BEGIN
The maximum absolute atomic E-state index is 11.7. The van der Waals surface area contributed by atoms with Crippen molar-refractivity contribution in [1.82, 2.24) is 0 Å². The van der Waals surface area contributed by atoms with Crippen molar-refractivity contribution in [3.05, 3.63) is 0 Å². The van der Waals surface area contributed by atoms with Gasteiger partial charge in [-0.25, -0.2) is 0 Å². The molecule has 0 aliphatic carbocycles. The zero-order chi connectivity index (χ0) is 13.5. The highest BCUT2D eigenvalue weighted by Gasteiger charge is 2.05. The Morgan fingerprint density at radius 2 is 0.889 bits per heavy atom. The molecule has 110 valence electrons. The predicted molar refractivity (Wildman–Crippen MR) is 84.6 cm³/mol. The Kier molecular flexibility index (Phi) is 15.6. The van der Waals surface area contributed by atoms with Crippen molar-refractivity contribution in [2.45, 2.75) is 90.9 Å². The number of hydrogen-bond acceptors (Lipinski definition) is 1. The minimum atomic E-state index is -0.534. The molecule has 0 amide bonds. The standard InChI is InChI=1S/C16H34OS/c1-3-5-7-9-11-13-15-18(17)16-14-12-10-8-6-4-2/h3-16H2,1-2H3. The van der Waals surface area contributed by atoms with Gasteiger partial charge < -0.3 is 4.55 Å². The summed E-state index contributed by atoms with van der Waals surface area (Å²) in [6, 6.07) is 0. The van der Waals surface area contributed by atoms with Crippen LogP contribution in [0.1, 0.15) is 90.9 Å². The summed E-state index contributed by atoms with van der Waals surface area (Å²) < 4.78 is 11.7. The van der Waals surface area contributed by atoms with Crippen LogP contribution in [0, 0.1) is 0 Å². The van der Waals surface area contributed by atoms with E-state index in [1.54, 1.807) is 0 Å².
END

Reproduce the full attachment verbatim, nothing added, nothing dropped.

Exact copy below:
The maximum absolute atomic E-state index is 11.7. The van der Waals surface area contributed by atoms with Crippen molar-refractivity contribution in [1.82, 2.24) is 0 Å². The van der Waals surface area contributed by atoms with Crippen molar-refractivity contribution in [3.05, 3.63) is 0 Å². The van der Waals surface area contributed by atoms with Gasteiger partial charge in [-0.25, -0.2) is 0 Å². The molecule has 0 aliphatic carbocycles. The zero-order chi connectivity index (χ0) is 13.5. The highest BCUT2D eigenvalue weighted by Gasteiger charge is 2.05. The Morgan fingerprint density at radius 2 is 0.889 bits per heavy atom. The molecule has 110 valence electrons. The predicted molar refractivity (Wildman–Crippen MR) is 84.6 cm³/mol. The Kier molecular flexibility index (Phi) is 15.6. The van der Waals surface area contributed by atoms with Crippen molar-refractivity contribution in [2.45, 2.75) is 90.9 Å². The number of hydrogen-bond acceptors (Lipinski definition) is 1. The minimum atomic E-state index is -0.534. The molecule has 0 amide bonds. The standard InChI is InChI=1S/C16H34OS/c1-3-5-7-9-11-13-15-18(17)16-14-12-10-8-6-4-2/h3-16H2,1-2H3. The van der Waals surface area contributed by atoms with Gasteiger partial charge < -0.3 is 4.55 Å². The summed E-state index contributed by atoms with van der Waals surface area (Å²) in [6, 6.07) is 0. The van der Waals surface area contributed by atoms with Crippen LogP contribution in [0.1, 0.15) is 90.9 Å². The summed E-state index contributed by atoms with van der Waals surface area (Å²) < 4.78 is 11.7. The van der Waals surface area contributed by atoms with Crippen LogP contribution in [0, 0.1) is 0 Å². The van der Waals surface area contributed by atoms with E-state index in [1.54, 1.807) is 0 Å².